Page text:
- Cancer that develops in the mouth.
- May involve the lips, gums, floor of mouth, tongue, mucosa of the cheek, hard or soft palate or any other structure which is a part of the mouth.
- Tobacco use
- Consumption of alcohol
- Infection with human papilloma virus
- Family history
- Immunodeficiency states
- Repeated trauma to one particular spot in the oral cavity such as loose dentures, sharp tooth, repeated tongue bites
- Non healing ulcer
- Mass anywhere in the mouth
- Dentures not fitting properly
- Pain or difficulty swallowing
- Lump in the neck
- Weight loss
- White or red patches in the mouth
- Restricted tongue mobility
Symptoms (depending on the site):
- A complete examination of the oral cavity, possibly along with direct laryngoscopy, esophagoscopy and bronchoscopy to assess the extent of disease and examine the throat, food pipe and airway respectively
- Examination of the neck is done to check for any mass or swelling.
- If a suspicious growth is identified in the oral cavity, a biopsy is taken to confirm the presence of cancerous cells and the type of cells.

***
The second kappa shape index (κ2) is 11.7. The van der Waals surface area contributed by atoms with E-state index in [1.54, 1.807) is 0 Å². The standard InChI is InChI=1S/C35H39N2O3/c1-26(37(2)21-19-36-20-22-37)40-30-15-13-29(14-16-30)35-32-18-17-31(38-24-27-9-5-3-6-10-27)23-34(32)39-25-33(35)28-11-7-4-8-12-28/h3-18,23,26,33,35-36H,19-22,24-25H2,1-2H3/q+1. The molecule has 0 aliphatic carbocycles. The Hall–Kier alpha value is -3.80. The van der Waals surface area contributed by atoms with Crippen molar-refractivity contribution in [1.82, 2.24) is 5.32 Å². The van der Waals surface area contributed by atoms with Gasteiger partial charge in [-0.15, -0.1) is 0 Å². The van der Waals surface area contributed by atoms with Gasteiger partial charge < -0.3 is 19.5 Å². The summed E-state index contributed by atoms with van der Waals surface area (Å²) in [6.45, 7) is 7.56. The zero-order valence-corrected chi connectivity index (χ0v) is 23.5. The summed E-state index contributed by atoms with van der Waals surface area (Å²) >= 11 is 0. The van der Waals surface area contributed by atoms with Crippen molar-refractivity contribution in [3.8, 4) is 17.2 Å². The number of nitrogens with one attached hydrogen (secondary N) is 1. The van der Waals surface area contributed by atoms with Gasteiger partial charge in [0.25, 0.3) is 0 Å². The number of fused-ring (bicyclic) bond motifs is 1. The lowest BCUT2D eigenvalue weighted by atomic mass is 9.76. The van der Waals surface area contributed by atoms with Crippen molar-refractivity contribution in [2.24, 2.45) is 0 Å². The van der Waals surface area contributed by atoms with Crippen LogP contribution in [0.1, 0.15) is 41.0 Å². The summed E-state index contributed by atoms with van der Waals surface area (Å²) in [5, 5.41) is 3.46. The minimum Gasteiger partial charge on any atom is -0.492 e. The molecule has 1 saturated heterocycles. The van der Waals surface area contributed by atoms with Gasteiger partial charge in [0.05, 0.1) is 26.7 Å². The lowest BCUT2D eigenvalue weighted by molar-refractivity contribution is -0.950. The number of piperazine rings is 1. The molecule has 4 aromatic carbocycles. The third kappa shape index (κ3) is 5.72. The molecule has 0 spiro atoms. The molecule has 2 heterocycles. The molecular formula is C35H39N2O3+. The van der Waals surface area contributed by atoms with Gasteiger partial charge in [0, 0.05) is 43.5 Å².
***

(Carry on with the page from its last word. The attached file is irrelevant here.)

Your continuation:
- To assess the size and depth of the growth
- To identify involvement of surrounding structures
- Further treatment depends on the stage of disease and its extent, type of cancer and location of the growth
- Surgery: excision of the growth along with some surrounding tissue and removal of nodes in the neck. Reconstruction and rehabilitation play a significant role in the surgery of oral cancers to reduce post operative morbidity
- Radiation therapy, chemotherapy or a combination of both may be done in cases where surgery is not possible.
- Outcome of the treatment depends on the type of cancer and stage of disease, along with patient factors such as age, comorbidities, your general health.
Imaging (CT/MRI/PET scan) is done: